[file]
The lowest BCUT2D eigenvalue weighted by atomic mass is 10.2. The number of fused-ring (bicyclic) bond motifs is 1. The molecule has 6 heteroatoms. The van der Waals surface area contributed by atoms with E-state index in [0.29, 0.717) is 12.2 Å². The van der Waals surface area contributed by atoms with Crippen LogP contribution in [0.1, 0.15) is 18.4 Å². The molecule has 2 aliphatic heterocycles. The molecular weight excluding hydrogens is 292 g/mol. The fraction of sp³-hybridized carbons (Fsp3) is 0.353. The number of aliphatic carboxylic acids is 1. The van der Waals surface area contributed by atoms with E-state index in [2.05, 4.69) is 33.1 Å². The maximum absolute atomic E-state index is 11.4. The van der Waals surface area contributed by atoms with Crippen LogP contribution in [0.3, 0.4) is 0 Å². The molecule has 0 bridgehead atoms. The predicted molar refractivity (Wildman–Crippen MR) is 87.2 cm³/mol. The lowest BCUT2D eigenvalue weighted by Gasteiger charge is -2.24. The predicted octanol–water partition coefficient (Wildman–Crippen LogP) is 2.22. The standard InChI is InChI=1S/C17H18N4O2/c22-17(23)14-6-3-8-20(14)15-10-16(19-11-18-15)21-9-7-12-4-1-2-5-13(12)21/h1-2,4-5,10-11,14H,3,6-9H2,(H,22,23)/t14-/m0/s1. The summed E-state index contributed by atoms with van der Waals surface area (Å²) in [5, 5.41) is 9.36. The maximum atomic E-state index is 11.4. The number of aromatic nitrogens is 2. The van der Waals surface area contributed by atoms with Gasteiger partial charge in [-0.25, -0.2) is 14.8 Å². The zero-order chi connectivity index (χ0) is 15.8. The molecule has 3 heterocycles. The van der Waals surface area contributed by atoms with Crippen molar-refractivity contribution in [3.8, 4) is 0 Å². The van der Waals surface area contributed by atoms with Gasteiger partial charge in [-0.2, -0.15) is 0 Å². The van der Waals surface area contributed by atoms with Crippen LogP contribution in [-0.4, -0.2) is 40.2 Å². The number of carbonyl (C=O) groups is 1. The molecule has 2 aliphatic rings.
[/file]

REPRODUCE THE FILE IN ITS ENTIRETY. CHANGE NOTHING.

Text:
The lowest BCUT2D eigenvalue weighted by atomic mass is 10.2. The number of fused-ring (bicyclic) bond motifs is 1. The molecule has 6 heteroatoms. The van der Waals surface area contributed by atoms with E-state index in [0.29, 0.717) is 12.2 Å². The van der Waals surface area contributed by atoms with Crippen LogP contribution in [0.1, 0.15) is 18.4 Å². The molecule has 2 aliphatic heterocycles. The molecular weight excluding hydrogens is 292 g/mol. The fraction of sp³-hybridized carbons (Fsp3) is 0.353. The number of aliphatic carboxylic acids is 1. The van der Waals surface area contributed by atoms with E-state index in [2.05, 4.69) is 33.1 Å². The maximum absolute atomic E-state index is 11.4. The van der Waals surface area contributed by atoms with Crippen LogP contribution in [0.3, 0.4) is 0 Å². The molecule has 0 bridgehead atoms. The predicted molar refractivity (Wildman–Crippen MR) is 87.2 cm³/mol. The lowest BCUT2D eigenvalue weighted by Gasteiger charge is -2.24. The predicted octanol–water partition coefficient (Wildman–Crippen LogP) is 2.22. The standard InChI is InChI=1S/C17H18N4O2/c22-17(23)14-6-3-8-20(14)15-10-16(19-11-18-15)21-9-7-12-4-1-2-5-13(12)21/h1-2,4-5,10-11,14H,3,6-9H2,(H,22,23)/t14-/m0/s1. The summed E-state index contributed by atoms with van der Waals surface area (Å²) in [5, 5.41) is 9.36. The maximum atomic E-state index is 11.4. The number of aromatic nitrogens is 2. The van der Waals surface area contributed by atoms with Gasteiger partial charge in [-0.25, -0.2) is 14.8 Å². The zero-order chi connectivity index (χ0) is 15.8. The molecule has 3 heterocycles. The van der Waals surface area contributed by atoms with Crippen molar-refractivity contribution in [3.8, 4) is 0 Å². The van der Waals surface area contributed by atoms with Gasteiger partial charge in [-0.2, -0.15) is 0 Å². The van der Waals surface area contributed by atoms with Crippen LogP contribution in [-0.4, -0.2) is 40.2 Å². The number of carbonyl (C=O) groups is 1. The molecule has 2 aliphatic rings.